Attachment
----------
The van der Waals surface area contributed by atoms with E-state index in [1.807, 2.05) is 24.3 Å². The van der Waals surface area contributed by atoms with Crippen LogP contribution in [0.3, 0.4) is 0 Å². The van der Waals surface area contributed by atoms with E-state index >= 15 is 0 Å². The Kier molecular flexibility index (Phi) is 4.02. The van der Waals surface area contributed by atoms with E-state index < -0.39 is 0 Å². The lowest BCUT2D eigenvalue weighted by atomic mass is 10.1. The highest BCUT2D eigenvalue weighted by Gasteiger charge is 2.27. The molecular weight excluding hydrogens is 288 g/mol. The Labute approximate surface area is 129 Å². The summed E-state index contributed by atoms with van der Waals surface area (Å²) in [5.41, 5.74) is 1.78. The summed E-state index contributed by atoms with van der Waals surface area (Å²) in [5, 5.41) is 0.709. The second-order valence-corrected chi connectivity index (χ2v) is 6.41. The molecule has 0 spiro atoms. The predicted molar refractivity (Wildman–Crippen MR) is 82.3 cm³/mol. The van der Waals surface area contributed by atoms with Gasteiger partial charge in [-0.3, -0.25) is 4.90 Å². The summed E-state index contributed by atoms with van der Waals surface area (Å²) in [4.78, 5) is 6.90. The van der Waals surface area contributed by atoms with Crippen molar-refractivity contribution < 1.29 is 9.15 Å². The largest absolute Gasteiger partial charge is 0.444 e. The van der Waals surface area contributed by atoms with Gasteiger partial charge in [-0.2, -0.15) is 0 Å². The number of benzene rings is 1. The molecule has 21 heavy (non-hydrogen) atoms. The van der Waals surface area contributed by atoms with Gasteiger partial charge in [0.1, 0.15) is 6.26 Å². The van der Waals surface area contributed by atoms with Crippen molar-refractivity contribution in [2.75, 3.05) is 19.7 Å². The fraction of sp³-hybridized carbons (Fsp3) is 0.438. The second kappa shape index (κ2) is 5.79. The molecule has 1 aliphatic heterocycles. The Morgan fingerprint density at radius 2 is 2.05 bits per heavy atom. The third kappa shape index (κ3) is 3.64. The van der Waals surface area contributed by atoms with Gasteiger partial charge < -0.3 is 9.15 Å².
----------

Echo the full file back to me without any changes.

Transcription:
The van der Waals surface area contributed by atoms with E-state index in [1.807, 2.05) is 24.3 Å². The van der Waals surface area contributed by atoms with Crippen LogP contribution in [0.3, 0.4) is 0 Å². The van der Waals surface area contributed by atoms with E-state index >= 15 is 0 Å². The Kier molecular flexibility index (Phi) is 4.02. The van der Waals surface area contributed by atoms with E-state index < -0.39 is 0 Å². The lowest BCUT2D eigenvalue weighted by atomic mass is 10.1. The highest BCUT2D eigenvalue weighted by Gasteiger charge is 2.27. The molecular weight excluding hydrogens is 288 g/mol. The Labute approximate surface area is 129 Å². The summed E-state index contributed by atoms with van der Waals surface area (Å²) in [5.41, 5.74) is 1.78. The summed E-state index contributed by atoms with van der Waals surface area (Å²) in [5, 5.41) is 0.709. The second-order valence-corrected chi connectivity index (χ2v) is 6.41. The molecule has 0 spiro atoms. The predicted molar refractivity (Wildman–Crippen MR) is 82.3 cm³/mol. The van der Waals surface area contributed by atoms with Gasteiger partial charge in [-0.3, -0.25) is 4.90 Å². The summed E-state index contributed by atoms with van der Waals surface area (Å²) in [4.78, 5) is 6.90. The van der Waals surface area contributed by atoms with Crippen molar-refractivity contribution < 1.29 is 9.15 Å². The largest absolute Gasteiger partial charge is 0.444 e. The van der Waals surface area contributed by atoms with Gasteiger partial charge in [-0.2, -0.15) is 0 Å². The number of benzene rings is 1. The molecule has 21 heavy (non-hydrogen) atoms. The van der Waals surface area contributed by atoms with Gasteiger partial charge in [0.1, 0.15) is 6.26 Å². The van der Waals surface area contributed by atoms with Crippen molar-refractivity contribution in [2.75, 3.05) is 19.7 Å². The fraction of sp³-hybridized carbons (Fsp3) is 0.438. The second kappa shape index (κ2) is 5.79. The molecule has 1 aliphatic heterocycles. The Morgan fingerprint density at radius 2 is 2.05 bits per heavy atom. The third kappa shape index (κ3) is 3.64. The van der Waals surface area contributed by atoms with Gasteiger partial charge < -0.3 is 9.15 Å².